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I Said That I Homeschool and She Turned Away


It was an awkward moment, for sure. I kind of "knew" her, I see her at the gym a lot and since we're often in close proximity to each other, I overhear some of her conversations.  They range the usual gamut, exercise and nutrition and work and family and kids and balancing it all, you know, the average conversation between women that age. I've heard her recount her struggles more than once.

But she's not a whiner or a complainer, more of a matter-of-facter.  She seems to take it all in stride, the craziness and the chaos, she chalks it up to modern suburban life. I hear it and I'll be honest, some things just feel like a dagger in my heart, hearing phrases like "today's kids are so busy" or "kids today grow up so fast, but what are you going to do?"

These words, though seemingly on repeat from so many sources around me, don't fully resonate with me.  I'm lucky that I spend most of my days with my kids, for the majority of the day. Hey, they're teenagers, so I'll be honest, we're hardly in each others' faces most of the day.  After coming together to get our school day started, one kid takes to the kitchen table, another heads upstairs, and one stays for some one-on-one math work.  Occasionally we'll reconvene to watch a video and we'll have a discussion and they'll write reaction essays. Some days we're off to a co-op class while some days they're in their own rooms for solitude that allows them to concentrate on their online classes.

Each day is a bit different, yet the same.  We homeschool and we're mostly together.  If they're out of sight, I still hear the creaks of the floor above me or the quiet clicking of the keyboard in the next room or the banging of tools at the basement workbench. Those are my comfort sounds.  I know I'm lucky to have them.

But it's not exactly luck, the way I see it. I made the choice to homeschool.  It was a conscious decision on my part 15 years ago. I thought it was the right decision when I had Winnie, I knew it was the right decision when I had Caty and having Aster 13 months later only sealed the deal.  My kids were a three-in-three-years tribe and I wanted to keep it that way.

And I pretty much did.  We've homeschooled the whole time, preschool (if you want to call it that, I call it basic living at that age, but who's quibbling over details) through present day, high school for two out of three kids.  Homeschooling high school, ACK!  That's the most common reaction I get even today after doing this for 16 years,  "Homeschooling high school, how could you?!?  I can't even imagine!"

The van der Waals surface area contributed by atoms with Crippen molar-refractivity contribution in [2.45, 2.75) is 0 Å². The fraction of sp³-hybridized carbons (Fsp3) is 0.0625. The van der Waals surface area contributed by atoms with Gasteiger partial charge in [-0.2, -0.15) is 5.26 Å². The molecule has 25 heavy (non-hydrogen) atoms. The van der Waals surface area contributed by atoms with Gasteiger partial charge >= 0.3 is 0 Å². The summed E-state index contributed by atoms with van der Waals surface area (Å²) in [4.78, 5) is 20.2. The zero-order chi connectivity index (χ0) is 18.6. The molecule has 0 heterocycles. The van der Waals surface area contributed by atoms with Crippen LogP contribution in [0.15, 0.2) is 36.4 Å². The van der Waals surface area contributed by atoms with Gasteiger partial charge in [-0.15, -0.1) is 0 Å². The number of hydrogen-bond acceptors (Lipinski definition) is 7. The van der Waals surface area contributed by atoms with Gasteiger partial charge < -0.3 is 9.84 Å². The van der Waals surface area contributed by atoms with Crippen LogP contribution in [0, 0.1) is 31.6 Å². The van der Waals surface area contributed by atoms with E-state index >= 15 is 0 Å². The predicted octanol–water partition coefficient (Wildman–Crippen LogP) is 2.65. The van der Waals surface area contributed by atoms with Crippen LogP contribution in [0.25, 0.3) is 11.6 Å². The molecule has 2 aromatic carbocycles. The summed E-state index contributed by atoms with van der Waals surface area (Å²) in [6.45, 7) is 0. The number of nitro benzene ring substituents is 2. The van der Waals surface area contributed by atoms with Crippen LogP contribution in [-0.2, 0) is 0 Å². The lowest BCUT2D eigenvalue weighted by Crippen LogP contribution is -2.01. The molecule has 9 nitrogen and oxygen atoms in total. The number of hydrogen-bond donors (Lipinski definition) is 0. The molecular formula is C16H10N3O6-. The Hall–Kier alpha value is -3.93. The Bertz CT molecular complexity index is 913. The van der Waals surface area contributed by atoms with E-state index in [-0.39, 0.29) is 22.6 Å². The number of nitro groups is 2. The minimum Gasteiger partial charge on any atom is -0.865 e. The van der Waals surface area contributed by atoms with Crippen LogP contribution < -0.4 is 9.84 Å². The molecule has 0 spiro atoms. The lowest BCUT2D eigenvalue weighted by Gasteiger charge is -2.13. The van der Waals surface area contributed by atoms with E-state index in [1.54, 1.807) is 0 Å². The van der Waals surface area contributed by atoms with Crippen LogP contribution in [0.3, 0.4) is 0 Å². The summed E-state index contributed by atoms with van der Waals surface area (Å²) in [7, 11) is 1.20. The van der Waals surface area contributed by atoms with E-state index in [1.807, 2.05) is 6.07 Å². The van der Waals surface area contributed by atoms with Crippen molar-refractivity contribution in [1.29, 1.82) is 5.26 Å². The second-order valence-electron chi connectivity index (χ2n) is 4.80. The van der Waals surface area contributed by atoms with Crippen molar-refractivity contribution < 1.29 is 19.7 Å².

I understand you can't imagine, I think to myself, and by that same token, you can't imagine what everyday humdrum, unexciting, quiet togetherness feels like. What the sounds of daily living are like.  What eating lunch together (most days) is like, even though we're usually not even speaking to each other, we're each buried in separate sections of the newspaper or a magazine or sometimes a textbook or occasionally an electronic device.  But still, we're together and keenly aware of each others' presence, even if it's silent (reveling in the silence at times, honestly).

But the awareness of silence and the togetherness it brings is rare, for sure. This I know to be true, since I hear the lamenting conversations swirling around me at the gym.  I've heard it more times than I can count:

"Kids today are so busy" and "Kids today grow up so fast, but what are you going to do?" and even "There's no way to spend any more time together unless…"

So when I recently ran into her at a party, an annual holiday party for the 6am die-hard exercisers, we struck up a conversation for the first time, standing over a plate of fruit. The conversation was surface level and naturally the topic turned to kids.  I don't think she knew how much I already knew.

She mentioned siblings fighting amongst themselves, and I said that it wasn't so much of an issue for us being that my kids are homeschooled and all, they've had to learn to get along day in and day out since no one is vested in the prospect of daily misery.  She asked their ages and I said "16, nearly 15, and 13" and she said wondrously  "And you're still homeschooling them now? Do you have any plans to put them in public school?" and I said no, I have no plans of that.

The look on her face was a mixture of shock, confusion, and a blank stare. I didn't take it personally.

And she turned away to talk to someone else.

I guess she couldn't fathom the idea of homeschooling, unless…

(watch Larry Smith's TED Talk on the most evocative word in the English language, UNLESS, here)




Silent Sunday

The Most Evocative Word in the English Language